This is the best. The golf course is set up perfect. And of course,
that is probably when you don't hear a whole lot of griping and
complaining from the guys; you-- probably makes you think that
it may be a little too easy. And we saw that the first couple
of days at Pebble Beach, and a lot of low scores and of course,
Gil Morgan shot 12 under par, -- Gil Morgan 12 under par at one
time, and it looked like that was going to be really, really low
scores and then Saturday, scores got a little bit more difficult.
Sunday, as we know it, became very much so, but here, you know,
you are not having a lot of people saying, "Gosh, this is
the most perfect set up Open." You are having people saying,
"Gosh, this is the hardest golf course I have ever seen in
my life." So the pre-tournament comments from all the players
is entirely different than what we had at Pebble Beach and more
closely, Ken, to what you were reading Sunday afternoon or Monday
Q. Which players in the field do you expect to push you closest
TOM KITE: Well, talking about experience, as we did just a minute
ago, I think you have got to go with the top players. This is
going to be, you know, a tournament that is going to push everybody
to the limit. I think that you just start at the top and you take
the top 15 or 18 players and you can probably pick the winner
out of those. Might not even take that long a list. Might be your
top 8 or 10.
Q. Some of the people have said 4, 5 holes will hit the driver.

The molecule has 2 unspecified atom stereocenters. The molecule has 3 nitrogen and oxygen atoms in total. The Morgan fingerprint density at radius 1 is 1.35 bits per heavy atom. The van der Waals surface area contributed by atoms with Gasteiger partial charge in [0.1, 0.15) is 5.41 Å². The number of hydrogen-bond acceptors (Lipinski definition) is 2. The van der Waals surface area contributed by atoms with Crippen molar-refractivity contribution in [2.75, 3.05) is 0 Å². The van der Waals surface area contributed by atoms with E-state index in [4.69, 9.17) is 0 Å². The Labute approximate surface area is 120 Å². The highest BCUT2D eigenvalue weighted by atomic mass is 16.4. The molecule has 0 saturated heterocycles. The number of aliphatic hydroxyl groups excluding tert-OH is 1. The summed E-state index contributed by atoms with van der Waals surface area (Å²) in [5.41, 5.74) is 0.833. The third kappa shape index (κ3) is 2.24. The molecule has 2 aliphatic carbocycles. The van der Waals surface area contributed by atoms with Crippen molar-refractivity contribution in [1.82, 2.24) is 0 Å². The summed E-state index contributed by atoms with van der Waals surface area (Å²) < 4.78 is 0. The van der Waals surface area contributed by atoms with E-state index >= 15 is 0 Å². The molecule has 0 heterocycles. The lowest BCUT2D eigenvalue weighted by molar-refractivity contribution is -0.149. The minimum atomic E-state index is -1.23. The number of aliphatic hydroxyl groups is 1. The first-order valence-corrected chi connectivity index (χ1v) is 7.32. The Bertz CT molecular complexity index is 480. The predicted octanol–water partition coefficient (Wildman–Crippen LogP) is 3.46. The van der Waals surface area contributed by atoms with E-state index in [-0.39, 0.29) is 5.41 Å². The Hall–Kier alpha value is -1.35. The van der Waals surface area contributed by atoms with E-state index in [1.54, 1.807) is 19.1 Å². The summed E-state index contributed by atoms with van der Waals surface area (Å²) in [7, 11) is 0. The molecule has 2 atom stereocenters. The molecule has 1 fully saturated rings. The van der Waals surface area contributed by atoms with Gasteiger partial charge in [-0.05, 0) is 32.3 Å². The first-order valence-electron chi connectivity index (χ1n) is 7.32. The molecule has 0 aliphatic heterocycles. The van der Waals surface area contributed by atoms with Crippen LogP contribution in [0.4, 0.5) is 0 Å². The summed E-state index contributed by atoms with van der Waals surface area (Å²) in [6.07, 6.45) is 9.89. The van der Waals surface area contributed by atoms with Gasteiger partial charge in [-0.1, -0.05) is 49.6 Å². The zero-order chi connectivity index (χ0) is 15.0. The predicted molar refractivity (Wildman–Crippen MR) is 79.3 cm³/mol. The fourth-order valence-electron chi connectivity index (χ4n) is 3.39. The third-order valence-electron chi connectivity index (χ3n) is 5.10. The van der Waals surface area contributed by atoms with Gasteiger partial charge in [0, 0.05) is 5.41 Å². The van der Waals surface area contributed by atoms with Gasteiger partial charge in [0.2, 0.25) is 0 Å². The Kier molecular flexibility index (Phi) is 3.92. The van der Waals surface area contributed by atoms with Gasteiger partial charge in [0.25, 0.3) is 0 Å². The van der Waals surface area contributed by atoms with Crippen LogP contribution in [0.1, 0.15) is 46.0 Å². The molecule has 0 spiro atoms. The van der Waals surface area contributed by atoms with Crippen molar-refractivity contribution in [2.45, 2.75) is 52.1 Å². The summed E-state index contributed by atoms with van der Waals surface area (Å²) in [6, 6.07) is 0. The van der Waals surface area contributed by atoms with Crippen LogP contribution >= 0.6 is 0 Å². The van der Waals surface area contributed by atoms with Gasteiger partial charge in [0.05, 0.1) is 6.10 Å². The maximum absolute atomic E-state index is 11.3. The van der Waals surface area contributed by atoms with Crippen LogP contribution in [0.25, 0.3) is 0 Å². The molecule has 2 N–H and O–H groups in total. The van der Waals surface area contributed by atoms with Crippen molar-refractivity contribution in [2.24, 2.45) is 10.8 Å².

How about you?
TOM KITE: Not many drivers. I haven't really counted them up.
I will probably hit it on number 4. I will probably hit it on
9. Maybe 7. 9, for sure. 12, 15 and 18. Not many at all, five
or six. This is-- the golf course is playing, you know, as firm
as and as fast as the greens are. The fairways are in similar
condition - so dry that the ball is bouncing. Fairways are in
perfect condition, but you are getting some distance out of the
ball. So there is really not a great thing to hit a driver on
a lot of the holes.
Q. You struggled the last round at the Buick and you said Saturday
that now you are really playing well.
TOM KITE: I got off to a kind of a shaky start. I missed the green
at number one and failed to get that up and down and missed a
fairly close birdie putt at number 2 and then 3-putted number
3. And from that point on, I think I was trying to press a little
bit and trying to catch up. I knew I needed a good hot round and
wasn't able to get it. I think I started pressing a little bit.
But I am still very optimistic, the Saturday's round at Buick
was again one of the finest rounds that I have played in a long
time. Really hit the ball well; putted well and I prefer to emphasize
that round as opposed to Sunday's round.
Q. Tom, in about every publication you see out here you see
pictures of the Church Pew bunkers on number 4. Do you have any
memories or anything about that bunker getting out of it?
TOM KITE: I hate to say that I have never been in them because
as soon as I say that, I will putt the damn ball in it tomorrow
morning, but so far, I have been able to dodge the Church Pews.
I have been in that bunker to the right on the fairway on 3 and
I have been in the bunkers to the right on 4, but I have never
actually been in the Church Pews, and hoping to dodge those. That
picture of Arnold in there on the program is priceless. When you